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US9816546B2 (en) 2012-07-31 2017-11-14 Lwrc International Llc Barrel nut assembly and method to attach a barrel to a firearm using such assembly
US9964369B2 (en) 2015-02-26 2018-05-08 Michael Lee Garrow Auto-loading firearm
US10012462B2 (en) 2015-01-20 2018-07-03 Patriot Ordnance Factory, Inc. Bolt carrier support system
US10036601B2 (en) 2013-10-29 2018-07-31 Patriot Ordnance Factory, Inc. Ambidextrous bolt hold open
US10107577B2 (en) * 2017-03-07 2018-10-23 Heckler & Koch Gmbh Lockable self-loading firearm apparatus
US10132587B2 (en) 2016-01-19 2018-11-20 Patriot Ordnance Factory, Inc. Reduced weight firearm
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Cited By (97)

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US4244273A (en) * 1978-12-04 1981-01-13 Langendorfer Plastics Corporation Rifle modification
US4389919A (en) * 1980-02-14 1983-06-28 Remington Arms Company, Inc. Firing pin block for firearm with a rotary breech bolt
US4475438A (en) * 1980-12-11 1984-10-09 Chartered Industries Of Singapore Private Ltd. Gas operated, automatic or semi-automatic guns
US4563937A (en) * 1983-01-04 1986-01-14 Magnum Research, Inc. Gas actuated pistol
US4909129A (en) * 1988-09-30 1990-03-20 Reynolds George L Gun lock and gas operating system
US5235771A (en) * 1991-12-20 1993-08-17 Colt's Manufacturing Company Inc. Hand held grenade launcher
US5272956A (en) * 1992-06-11 1993-12-28 Hudson Lee C Recoil gas system for rifle
US5351598A (en) * 1992-08-28 1994-10-04 Olympic Arms, Inc. Gas-operated rifle system
US5448940A (en) * 1993-11-19 1995-09-12 Olympic Arms, Inc. Gas-operated M16 pistol
US5886281A (en) * 1997-01-28 1999-03-23 Waltraud Bucher-Kirstein Breech block control for firearm for projectiles
US5831202A (en) * 1997-03-21 1998-11-03 Rustick; Joseph M. Muzzle attachment for barrel of gas-operated weapon
US6019024A (en) * 1998-01-26 2000-02-01 Zdf Import Export, Inc. Compact operating system for automatic rifles
US8336532B2 (en) 2002-03-06 2012-12-25 Kee Action Sports I Llc Compressed gas-powered projectile accelerator
US9903683B2 (en) 2002-03-06 2018-02-27 Gi Sportz Direct Llc Compressed gas gun
US8739770B2 (en) * 2002-03-06 2014-06-03 Kee Action Sports I Llc Compressed gas-powered projectile accelerator
US10323901B2 (en) 2002-03-06 2019-06-18 National Paintball Supply, Inc. Compressed gas gun
US8413644B2 (en) 2002-03-06 2013-04-09 Kee Action Sports I Llc Compressed gas gun having reduced breakaway-friction and high pressure dynamic separable seal and flow control and valving device
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US8191543B2 (en) 2002-03-06 2012-06-05 Kee Action Sports I Llc Compressed gas-powered projectile accelerator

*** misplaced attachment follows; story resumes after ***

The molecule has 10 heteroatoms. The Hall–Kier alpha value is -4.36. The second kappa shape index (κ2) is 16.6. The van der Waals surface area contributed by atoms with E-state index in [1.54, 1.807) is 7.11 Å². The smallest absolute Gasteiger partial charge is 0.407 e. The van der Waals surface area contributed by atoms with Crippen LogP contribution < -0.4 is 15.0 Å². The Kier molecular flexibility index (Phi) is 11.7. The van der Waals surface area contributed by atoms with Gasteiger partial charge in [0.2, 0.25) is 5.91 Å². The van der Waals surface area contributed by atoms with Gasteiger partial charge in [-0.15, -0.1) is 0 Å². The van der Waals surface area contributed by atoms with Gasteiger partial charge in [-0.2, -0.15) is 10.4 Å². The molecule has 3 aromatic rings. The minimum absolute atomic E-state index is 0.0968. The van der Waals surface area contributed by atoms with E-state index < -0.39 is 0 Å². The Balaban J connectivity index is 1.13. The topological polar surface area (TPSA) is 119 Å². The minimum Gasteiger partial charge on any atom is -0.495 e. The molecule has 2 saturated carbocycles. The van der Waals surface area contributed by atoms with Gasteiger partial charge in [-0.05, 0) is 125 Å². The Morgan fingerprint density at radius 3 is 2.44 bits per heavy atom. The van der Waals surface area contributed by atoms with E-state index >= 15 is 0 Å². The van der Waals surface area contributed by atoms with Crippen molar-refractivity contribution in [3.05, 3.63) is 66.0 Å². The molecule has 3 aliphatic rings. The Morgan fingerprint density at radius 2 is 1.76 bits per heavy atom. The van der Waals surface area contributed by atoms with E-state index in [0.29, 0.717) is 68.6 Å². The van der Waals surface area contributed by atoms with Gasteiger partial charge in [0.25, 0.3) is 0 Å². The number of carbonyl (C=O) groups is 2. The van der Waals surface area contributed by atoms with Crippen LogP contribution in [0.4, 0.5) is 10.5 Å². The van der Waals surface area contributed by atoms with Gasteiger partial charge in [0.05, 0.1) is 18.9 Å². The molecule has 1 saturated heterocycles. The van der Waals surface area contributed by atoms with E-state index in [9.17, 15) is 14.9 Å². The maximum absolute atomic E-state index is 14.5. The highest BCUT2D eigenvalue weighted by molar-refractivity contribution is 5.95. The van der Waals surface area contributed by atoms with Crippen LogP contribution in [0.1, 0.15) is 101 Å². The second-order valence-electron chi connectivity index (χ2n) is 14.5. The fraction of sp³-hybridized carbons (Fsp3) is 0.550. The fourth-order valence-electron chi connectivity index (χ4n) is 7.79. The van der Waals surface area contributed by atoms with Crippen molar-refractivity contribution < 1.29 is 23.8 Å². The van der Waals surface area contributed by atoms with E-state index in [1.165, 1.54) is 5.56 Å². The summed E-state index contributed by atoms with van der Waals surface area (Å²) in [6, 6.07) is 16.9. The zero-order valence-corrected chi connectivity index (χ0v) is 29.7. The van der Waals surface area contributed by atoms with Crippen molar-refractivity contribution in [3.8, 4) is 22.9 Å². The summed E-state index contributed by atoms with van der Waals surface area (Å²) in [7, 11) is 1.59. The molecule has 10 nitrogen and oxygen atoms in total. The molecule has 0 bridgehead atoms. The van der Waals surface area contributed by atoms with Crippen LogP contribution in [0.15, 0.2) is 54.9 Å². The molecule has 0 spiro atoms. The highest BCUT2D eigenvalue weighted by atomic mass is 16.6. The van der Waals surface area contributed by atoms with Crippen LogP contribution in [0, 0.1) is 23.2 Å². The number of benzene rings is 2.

US8272373B2 (en) 2002-03-06 2012-09-25 Kee Action Sports I Llc Compressed gas-powered projectile accelerator
US7886731B2 (en) 2002-03-06 2011-02-15 Kee Action Sports I Llc Compressed gas gun having reduced breakaway-friction and high pressure dynamic separable seal flow control device
US9476669B2 (en) 2002-03-06 2016-10-25 Gi Sportz Direct Llc Compressed gas gun
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US20070107290A1 (en) * 2003-05-23 2007-05-17 Ra Brands, L.L.C. Bolt assembly with locking system
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US20100236395A1 (en) * 2006-06-23 2010-09-23 Brian Akhavan Firearm operating mechanisms and methods
US7874240B2 (en) 2006-06-23 2011-01-25 Brian Akhavan Firearm operating mechanisms and methods
US20080276797A1 (en) * 2006-07-24 2008-11-13 Paul Leitner-Wise Self-cleaning gas operating system for a firearm
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US20100000138A1 (en) * 2008-07-01 2010-01-07 Adcor Industries, Inc. Firearm having an expulsion device
US8210090B2 (en) 2008-07-01 2012-07-03 Adcor Industries, Inc. Firearm having an expulsion device
US8210089B2 (en) 2008-07-01 2012-07-03 Adcor Industries, Inc. Firearm having an indirect gas impingement system
US20100000396A1 (en) * 2008-07-01 2010-01-07 Adcor Industries, Inc. Firearm having a handle assembly for charging and forward assist
US8156854B2 (en) 2008-07-01 2012-04-17 Adcor Industries, Inc. Firearm having a handle assembly for charging and forward assist
US8393103B2 (en) 2008-07-01 2013-03-12 Adcor Industries, Inc. Firearm having a debris shield
US9109848B2 (en) * 2008-07-01 2015-08-18 Adcor Industries, Inc. Firearm having a handle assembly for charging
US8393102B2 (en) 2008-07-01 2013-03-12 Adcor Industries, Inc. Magazine repair system for firearm
US20140224103A1 (en) * 2008-07-01 2014-08-14 Adcor Industries, Inc. Firearm Having A Handle Assembly For Charging And Forward Assist
US20100000139A1 (en) * 2008-07-01 2010-01-07 Adcor Industries, Inc. Firearm having a debris shield
US20110067285A1 (en) * 2008-07-01 2011-03-24 Adcor Industries, Inc. Firearm having a debris shield for use with a direct gas impingement system
US7937870B2 (en) 2008-07-01 2011-05-10 Adcor Industries, Inc. Firearm having a debris shield for use with a direct gas impingement system
US8561335B2 (en) 2008-07-01 2013-10-22 Adcor Industries, Inc. Firearm including improved hand guard
US8561517B2 (en) 2008-07-01 2013-10-22 Adcor Industries, Inc. Firearm having a handle assembly for charging and forward assist
US8800192B2 (en) 2008-07-01 2014-08-12 Adcor Industries, Inc. Debris shield for a firearm